What is QAnon, the conspiracy theory spreading throughout the US
At least 24 US political candidates have supported a conspiracy that claims liberals are harvesting children’s blood.
The far-right QAnon conspiracy theory has made waves in this election after US President Donald Trump’s acknowledgement of its adherents in August and an increase in Republican and independent congressional candidates embracing the movement, which many consider a mad hoax or even a cult.
Followers believe a high-ranking, anonymous government official called “Q” is providing top-secret information in internet posts about a cannibalistic, satanic cabal of “Deep State” actors engaged in a child trafficking ring that Trump has been chosen to dismantle.
Some also believe the conspirators are extracting chemicals from the children’s blood to extend their lives.
But this is only the core of the conspiracy theory, which spreads and subsumes further conspiracies.
Q’s history and reach
The identity of Q – presumed to be called as such because those with “Q clearance” at the Department of Energy can view classified information – is unknown, though they are assumed to be a United States citizen.
Given the subject matter, Q’s information surfaced on the darker corners of the internet. Q made their first revelation or “drop” in October 2017 on 4Chan, a controversial imageboard, or online forum that revolves around posting images, often with accompanying text and discussions.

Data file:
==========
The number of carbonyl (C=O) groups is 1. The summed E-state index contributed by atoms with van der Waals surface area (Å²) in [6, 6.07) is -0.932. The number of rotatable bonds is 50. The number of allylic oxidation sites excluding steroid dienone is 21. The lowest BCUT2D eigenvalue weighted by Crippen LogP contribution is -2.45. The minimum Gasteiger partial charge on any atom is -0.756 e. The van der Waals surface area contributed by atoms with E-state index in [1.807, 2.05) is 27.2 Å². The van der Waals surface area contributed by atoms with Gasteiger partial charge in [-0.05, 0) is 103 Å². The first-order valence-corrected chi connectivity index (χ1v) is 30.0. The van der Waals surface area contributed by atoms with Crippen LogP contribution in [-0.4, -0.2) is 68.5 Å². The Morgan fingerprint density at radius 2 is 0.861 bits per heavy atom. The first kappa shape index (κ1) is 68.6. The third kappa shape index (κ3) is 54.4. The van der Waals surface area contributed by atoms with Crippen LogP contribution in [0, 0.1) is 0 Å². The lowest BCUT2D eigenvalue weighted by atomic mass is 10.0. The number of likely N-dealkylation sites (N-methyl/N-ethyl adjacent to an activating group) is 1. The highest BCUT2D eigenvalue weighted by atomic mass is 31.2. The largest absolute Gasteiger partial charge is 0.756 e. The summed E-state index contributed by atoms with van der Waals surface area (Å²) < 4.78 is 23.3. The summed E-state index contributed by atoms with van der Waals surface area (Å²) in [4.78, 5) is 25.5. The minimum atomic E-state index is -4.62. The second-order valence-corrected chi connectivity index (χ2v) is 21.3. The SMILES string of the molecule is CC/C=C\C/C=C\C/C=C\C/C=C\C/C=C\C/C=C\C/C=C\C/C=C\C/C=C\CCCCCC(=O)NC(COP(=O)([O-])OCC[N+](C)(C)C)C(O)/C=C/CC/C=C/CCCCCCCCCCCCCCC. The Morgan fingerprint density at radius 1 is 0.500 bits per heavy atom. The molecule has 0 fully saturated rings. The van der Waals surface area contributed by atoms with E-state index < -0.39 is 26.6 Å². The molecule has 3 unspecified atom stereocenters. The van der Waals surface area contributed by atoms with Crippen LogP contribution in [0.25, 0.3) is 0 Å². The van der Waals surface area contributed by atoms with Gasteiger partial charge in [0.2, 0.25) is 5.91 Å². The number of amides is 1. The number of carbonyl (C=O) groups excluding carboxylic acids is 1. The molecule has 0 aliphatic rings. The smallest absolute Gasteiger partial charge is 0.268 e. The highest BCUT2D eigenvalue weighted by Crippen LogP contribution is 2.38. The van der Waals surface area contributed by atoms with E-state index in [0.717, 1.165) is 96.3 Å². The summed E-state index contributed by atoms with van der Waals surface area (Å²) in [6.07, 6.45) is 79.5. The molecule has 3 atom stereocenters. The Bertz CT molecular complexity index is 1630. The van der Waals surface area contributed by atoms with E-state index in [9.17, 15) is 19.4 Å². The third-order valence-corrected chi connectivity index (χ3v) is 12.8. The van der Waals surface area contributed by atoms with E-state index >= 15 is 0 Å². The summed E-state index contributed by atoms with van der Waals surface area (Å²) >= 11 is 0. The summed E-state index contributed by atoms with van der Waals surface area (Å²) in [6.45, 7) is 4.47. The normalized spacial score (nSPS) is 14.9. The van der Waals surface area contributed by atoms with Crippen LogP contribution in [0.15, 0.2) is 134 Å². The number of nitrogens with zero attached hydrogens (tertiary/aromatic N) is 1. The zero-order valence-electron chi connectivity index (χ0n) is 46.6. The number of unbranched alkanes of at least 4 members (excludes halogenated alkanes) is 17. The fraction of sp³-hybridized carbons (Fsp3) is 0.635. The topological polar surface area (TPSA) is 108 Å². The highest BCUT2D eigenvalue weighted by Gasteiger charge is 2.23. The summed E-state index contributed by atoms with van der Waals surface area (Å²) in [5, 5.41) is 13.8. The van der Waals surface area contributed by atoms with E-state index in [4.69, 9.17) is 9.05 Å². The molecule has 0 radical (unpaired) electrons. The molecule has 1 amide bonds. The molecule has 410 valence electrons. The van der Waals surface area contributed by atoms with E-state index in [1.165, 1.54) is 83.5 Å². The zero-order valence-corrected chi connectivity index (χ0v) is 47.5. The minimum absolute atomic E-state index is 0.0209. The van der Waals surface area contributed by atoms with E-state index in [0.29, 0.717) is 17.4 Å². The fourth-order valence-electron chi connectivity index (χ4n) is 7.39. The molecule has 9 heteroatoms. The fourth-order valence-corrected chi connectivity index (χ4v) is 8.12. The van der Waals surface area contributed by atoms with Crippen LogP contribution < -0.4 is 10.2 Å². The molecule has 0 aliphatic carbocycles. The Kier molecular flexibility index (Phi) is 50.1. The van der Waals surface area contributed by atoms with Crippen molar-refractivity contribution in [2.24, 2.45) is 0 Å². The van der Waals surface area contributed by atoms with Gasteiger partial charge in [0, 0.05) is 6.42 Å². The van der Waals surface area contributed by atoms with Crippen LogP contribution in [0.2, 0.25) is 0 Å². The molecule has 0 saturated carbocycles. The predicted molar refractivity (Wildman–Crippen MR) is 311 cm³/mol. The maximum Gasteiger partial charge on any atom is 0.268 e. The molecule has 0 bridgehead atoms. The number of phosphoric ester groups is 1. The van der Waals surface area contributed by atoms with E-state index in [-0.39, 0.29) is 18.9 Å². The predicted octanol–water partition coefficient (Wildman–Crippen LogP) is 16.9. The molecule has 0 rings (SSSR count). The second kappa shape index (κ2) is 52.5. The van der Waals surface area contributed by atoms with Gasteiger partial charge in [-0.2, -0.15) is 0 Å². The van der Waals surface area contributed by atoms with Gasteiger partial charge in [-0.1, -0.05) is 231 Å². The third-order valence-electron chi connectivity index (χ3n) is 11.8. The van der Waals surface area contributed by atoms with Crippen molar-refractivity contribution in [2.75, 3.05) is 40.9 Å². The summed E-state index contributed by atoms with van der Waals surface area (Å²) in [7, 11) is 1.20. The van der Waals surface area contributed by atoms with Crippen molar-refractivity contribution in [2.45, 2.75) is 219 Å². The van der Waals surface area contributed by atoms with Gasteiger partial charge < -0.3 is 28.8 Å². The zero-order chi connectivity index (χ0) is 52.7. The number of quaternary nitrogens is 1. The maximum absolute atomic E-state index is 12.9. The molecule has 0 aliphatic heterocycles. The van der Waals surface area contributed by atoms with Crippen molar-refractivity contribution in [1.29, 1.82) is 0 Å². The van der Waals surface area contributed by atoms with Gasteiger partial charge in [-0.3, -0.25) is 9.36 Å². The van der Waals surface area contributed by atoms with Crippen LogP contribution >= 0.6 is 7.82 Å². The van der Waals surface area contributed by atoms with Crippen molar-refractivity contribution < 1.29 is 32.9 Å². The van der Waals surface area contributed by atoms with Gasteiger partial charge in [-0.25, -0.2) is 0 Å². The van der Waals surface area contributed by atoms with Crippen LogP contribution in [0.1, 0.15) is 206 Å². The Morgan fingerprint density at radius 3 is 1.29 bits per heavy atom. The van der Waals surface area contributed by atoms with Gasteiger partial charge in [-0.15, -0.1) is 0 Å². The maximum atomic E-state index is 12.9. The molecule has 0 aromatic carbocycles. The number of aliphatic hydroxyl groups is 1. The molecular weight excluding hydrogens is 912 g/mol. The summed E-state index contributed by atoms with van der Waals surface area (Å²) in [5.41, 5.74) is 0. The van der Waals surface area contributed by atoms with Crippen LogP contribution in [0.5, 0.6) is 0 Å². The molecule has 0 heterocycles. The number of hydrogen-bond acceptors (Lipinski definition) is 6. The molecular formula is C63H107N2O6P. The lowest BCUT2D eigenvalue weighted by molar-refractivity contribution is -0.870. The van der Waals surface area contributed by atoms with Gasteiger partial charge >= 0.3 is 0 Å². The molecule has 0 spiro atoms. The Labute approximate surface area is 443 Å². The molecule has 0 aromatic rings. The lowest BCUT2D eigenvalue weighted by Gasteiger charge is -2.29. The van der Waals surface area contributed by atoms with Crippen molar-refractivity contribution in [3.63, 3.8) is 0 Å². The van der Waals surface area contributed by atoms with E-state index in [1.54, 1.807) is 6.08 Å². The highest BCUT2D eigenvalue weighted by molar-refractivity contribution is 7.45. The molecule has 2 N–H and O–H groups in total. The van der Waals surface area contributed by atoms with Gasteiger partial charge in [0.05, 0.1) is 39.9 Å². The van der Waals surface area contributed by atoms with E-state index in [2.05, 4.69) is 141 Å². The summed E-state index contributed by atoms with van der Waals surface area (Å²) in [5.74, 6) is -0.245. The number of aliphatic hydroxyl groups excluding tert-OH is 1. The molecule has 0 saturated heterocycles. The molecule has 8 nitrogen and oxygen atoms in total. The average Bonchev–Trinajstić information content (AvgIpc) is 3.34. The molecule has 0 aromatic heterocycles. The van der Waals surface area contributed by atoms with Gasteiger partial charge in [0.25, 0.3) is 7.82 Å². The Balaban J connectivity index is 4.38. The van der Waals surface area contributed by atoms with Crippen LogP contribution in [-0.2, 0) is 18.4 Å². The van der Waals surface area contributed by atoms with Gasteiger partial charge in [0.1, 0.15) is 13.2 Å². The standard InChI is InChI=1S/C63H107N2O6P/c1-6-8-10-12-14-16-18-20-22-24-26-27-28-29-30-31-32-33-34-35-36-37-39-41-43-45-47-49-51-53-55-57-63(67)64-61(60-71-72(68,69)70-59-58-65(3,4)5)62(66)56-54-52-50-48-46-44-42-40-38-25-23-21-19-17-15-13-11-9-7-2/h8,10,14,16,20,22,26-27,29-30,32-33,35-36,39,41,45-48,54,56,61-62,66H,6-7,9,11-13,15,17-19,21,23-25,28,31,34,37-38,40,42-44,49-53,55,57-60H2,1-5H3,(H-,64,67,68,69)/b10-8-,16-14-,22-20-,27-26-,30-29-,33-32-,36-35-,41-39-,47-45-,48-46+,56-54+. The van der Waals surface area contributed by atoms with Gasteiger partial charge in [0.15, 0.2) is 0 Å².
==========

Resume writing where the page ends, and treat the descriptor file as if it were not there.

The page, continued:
The post was named “Calm Before the Storm”, the storm being an event in which 100,000 politicians, business people and celebrities involved in the central plot will be gathered and held accountable.
The anonymous user has accused liberals of various stripes of being involved in the plot, including former President Barack Obama, former Secretary of State Hillary Clinton and liberal financier George Soros, causing accusations of anti-Semitism.
Celebrities and members of the media, too, are said to be involved.
Other posts are more cryptic, seemingly providing clues to a larger puzzle surrounding the plot to foil Trump, who was recruited by top military brass to run for president in 2016 to stop the satanic, child-trafficking cabal.
Q’s messages moved to 8chan, another imageboard with links to white supremacy and child pornography and then to 8kun, 8chan’s successor.
Q’s information is not limited to the satanic, child-trafficking cabal of liberal elites. It has united various conspiracy theories, such as UFOs, Area 51 and faked-death plots.
For example, some followers believe that John F Kennedy Jr, the son of former president John F Kennedy, faked his death in 1999 and is Q.
Kennedy died in a plane crash, following the assassinations of both his father in 1963 and his uncle, Robert F Kennedy, in 1968 during his campaign for president. All of these deaths were major events in US politics and have their own set of years-old, surrounding conspiracies.
A recent theory it has subsumed is that of PizzaGate, a 2016 conspiracy theory that claimed Democrats were running a child trafficking ring out of a popular pizzeria in Washington, DC.
A man from North Carolina travelled to the pizzeria and opened fire with a rifle after delving into the theory. No one was killed.
Adherents, violence and reaction